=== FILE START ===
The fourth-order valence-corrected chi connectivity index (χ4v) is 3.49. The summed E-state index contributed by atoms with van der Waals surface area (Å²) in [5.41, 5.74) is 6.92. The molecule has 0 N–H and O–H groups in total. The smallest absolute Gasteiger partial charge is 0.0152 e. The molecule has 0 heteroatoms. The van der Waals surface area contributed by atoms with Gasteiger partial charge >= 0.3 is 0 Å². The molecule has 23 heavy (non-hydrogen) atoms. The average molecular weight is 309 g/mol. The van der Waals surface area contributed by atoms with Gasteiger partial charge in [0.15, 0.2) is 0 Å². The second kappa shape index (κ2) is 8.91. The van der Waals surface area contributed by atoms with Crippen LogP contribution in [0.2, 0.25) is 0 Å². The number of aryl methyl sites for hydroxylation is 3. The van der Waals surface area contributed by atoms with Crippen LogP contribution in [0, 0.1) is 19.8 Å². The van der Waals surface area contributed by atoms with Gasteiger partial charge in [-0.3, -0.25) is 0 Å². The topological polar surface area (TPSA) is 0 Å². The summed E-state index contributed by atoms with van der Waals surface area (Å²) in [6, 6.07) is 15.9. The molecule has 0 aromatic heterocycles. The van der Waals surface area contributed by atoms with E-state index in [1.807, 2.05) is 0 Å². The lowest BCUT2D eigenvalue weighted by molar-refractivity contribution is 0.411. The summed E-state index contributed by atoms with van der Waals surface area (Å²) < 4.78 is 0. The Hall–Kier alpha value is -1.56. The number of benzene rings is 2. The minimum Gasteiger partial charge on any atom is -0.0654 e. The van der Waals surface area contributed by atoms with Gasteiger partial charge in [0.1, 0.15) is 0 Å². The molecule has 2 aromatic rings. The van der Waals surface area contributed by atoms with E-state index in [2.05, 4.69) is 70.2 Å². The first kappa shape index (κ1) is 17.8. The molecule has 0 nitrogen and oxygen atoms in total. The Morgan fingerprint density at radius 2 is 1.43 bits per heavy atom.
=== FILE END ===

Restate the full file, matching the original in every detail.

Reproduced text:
The fourth-order valence-corrected chi connectivity index (χ4v) is 3.49. The summed E-state index contributed by atoms with van der Waals surface area (Å²) in [5.41, 5.74) is 6.92. The molecule has 0 N–H and O–H groups in total. The smallest absolute Gasteiger partial charge is 0.0152 e. The molecule has 0 heteroatoms. The van der Waals surface area contributed by atoms with Gasteiger partial charge >= 0.3 is 0 Å². The molecule has 23 heavy (non-hydrogen) atoms. The average molecular weight is 309 g/mol. The van der Waals surface area contributed by atoms with Gasteiger partial charge in [0.15, 0.2) is 0 Å². The second kappa shape index (κ2) is 8.91. The van der Waals surface area contributed by atoms with Crippen LogP contribution in [0.2, 0.25) is 0 Å². The number of aryl methyl sites for hydroxylation is 3. The van der Waals surface area contributed by atoms with Crippen LogP contribution in [0, 0.1) is 19.8 Å². The van der Waals surface area contributed by atoms with Gasteiger partial charge in [-0.3, -0.25) is 0 Å². The topological polar surface area (TPSA) is 0 Å². The summed E-state index contributed by atoms with van der Waals surface area (Å²) in [6, 6.07) is 15.9. The molecule has 0 aromatic heterocycles. The van der Waals surface area contributed by atoms with E-state index in [1.807, 2.05) is 0 Å². The lowest BCUT2D eigenvalue weighted by molar-refractivity contribution is 0.411. The summed E-state index contributed by atoms with van der Waals surface area (Å²) < 4.78 is 0. The Hall–Kier alpha value is -1.56. The number of benzene rings is 2. The minimum Gasteiger partial charge on any atom is -0.0654 e. The van der Waals surface area contributed by atoms with Gasteiger partial charge in [0.1, 0.15) is 0 Å². The molecule has 2 aromatic rings. The van der Waals surface area contributed by atoms with E-state index in [2.05, 4.69) is 70.2 Å². The first kappa shape index (κ1) is 17.8. The molecule has 0 nitrogen and oxygen atoms in total. The Morgan fingerprint density at radius 2 is 1.43 bits per heavy atom.